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Nurse pens her un-brilliant career

By Karen Keast | Date Updated:

Nurse Kristy Chambers has written a memoir.

Kristy Chambers would often share stories of her work as a nurse over coffee with friends.
But her stories often received a different kind of reaction.
“The response to my work stories was usually horrified silence or horrified laughter,” she said.
Kristy’s friends suggested she begin writing down her stories.
She did - and the end result is a newly published memoir titled Get Well Soon! My (Un)Brilliant Career as a Nurse.
“It seemed a shame to let these unique situations and interactions just turn to dust,” Kristy said.
“Some of the more traumatic moments I have experienced in nursing have been burned into my psyche, so I suppose writing is also somewhat cathartic, much like talking to your family or partner after a
hard day at work.”
Kristy’s book details how she fell into nursing, and provides an honest and funny account of her experiences working with patients ranging from drug addicts through to cancer patients and those in emergency.
Originally from Adelaide and now based in Brisbane, Kristy has spent almost a decade as a nurse, working in several hospitals in areas such as oncology, haematology, bone marrow transplant, in a methadone clinic, drug and alcohol detoxification, in clinical research and general medical wards.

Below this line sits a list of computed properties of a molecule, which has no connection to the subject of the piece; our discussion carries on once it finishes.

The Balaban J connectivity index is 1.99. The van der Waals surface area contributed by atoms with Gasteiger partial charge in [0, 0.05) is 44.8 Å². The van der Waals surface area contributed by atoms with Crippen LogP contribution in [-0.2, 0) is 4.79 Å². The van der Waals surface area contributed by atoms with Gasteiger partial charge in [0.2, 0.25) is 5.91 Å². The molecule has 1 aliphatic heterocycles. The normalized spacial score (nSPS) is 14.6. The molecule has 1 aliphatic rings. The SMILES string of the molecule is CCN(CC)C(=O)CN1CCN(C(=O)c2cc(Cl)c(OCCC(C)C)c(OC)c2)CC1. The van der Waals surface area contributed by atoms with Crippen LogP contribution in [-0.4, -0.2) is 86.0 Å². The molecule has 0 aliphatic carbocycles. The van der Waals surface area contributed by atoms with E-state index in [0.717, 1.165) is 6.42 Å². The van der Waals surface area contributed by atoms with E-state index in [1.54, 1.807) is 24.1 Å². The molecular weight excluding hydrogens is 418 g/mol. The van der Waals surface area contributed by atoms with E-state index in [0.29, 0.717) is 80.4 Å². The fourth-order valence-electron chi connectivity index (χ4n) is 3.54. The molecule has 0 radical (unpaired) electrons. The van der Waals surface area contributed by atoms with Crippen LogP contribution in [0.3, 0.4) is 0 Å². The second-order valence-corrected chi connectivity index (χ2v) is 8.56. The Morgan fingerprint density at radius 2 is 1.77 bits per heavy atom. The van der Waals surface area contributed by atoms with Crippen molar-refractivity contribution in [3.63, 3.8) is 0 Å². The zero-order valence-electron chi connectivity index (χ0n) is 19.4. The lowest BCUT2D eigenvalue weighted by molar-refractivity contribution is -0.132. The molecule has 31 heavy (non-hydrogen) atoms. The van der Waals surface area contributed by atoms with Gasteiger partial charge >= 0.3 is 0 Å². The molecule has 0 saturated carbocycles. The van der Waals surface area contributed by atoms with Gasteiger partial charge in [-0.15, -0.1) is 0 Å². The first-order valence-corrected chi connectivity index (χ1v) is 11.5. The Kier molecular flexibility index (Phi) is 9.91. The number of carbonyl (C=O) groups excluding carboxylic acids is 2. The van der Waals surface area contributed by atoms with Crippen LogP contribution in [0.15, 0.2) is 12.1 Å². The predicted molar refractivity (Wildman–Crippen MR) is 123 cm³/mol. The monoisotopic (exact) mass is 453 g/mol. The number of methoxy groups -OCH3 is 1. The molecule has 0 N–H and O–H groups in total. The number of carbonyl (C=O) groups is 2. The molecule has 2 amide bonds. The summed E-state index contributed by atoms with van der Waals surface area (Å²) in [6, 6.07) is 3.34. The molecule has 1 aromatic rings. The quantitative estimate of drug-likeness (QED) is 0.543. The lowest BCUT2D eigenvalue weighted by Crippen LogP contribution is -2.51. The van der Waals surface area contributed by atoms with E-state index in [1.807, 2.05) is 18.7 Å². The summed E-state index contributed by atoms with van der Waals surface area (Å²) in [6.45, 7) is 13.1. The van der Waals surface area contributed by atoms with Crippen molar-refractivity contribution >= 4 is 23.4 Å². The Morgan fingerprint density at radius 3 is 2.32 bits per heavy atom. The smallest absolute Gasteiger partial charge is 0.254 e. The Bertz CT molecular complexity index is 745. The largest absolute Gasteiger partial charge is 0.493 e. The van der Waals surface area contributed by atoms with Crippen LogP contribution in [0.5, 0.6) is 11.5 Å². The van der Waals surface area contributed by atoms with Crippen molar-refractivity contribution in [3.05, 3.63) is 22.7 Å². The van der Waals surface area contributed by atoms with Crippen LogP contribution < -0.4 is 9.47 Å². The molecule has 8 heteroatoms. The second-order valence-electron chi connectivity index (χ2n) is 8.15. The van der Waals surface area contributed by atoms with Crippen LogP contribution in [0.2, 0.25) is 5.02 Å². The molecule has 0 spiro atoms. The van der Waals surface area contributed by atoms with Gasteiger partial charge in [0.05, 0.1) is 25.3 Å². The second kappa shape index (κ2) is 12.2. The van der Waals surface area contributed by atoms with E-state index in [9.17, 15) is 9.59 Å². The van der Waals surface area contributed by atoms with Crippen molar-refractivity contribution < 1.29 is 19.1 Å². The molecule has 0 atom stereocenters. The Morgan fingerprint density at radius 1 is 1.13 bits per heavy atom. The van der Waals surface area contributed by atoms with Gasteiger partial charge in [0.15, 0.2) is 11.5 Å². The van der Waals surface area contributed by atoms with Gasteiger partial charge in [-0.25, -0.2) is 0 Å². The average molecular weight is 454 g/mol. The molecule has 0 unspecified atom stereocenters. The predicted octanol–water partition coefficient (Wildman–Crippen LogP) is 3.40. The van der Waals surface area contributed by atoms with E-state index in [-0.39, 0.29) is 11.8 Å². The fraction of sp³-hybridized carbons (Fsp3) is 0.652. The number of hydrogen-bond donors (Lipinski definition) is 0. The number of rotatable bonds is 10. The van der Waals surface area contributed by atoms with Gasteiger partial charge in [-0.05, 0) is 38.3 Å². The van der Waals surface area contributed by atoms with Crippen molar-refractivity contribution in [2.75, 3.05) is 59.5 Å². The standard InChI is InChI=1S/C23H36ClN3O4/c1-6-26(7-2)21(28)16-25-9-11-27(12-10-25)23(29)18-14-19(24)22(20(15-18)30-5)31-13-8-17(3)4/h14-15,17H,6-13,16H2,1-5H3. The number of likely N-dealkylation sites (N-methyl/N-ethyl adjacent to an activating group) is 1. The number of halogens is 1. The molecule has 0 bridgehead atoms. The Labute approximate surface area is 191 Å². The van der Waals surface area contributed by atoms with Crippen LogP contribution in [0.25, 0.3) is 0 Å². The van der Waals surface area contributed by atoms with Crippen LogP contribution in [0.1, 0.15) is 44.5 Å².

Kristy said she hopes other nurses will find her memoir entertaining.
“I’ve had work colleagues read it and say that they are going to give it to their non-nurse family and friends to show them what the job is really like,” she said.
“There are a lot of universal themes in the book; grief, frustration, the black humour found in extreme situations, but I don’t proclaim to speak for all nurses.
“These are just my reflections of my experiences and I’m clearly no Florence Nightingale, but I don’t regret choosing nursing as my career, not even for a second.
“I’d like to think that the book might be reassuring for some people, especially to nurses new to the profession.
“I felt like a fish out of water at the beginning, but nursing eventually became comfortable for me.”
Kristy said it took about a year to write the book, spread out over three years of nursing and general life, and she is now about to embark on long service leave with some well-earned time spent in New York City.
“I have already begun writing another book and I am keen to get stuck into it while I have the luxury of free time, but I also plan on doing nothing at all if the urge should take me,” she said.
“There are a lot of bagels in NYC and I am determined to eat them all.”
Despite the pressures of nursing and the shift work, Kristy said nursing is a profession she loves.
“I love feeling that I am helping people by going to work and that what I do for a living matters,” she said.
“No day is ever the same in nursing, and I’m grateful to have had the opportunity to meet and care for such an interesting and diverse mix of patients.
“The situations nurses find themselves in can be so extreme that it sometimes feels like only other nurses can understand it, which makes you fast friends and creates a strong bond.”
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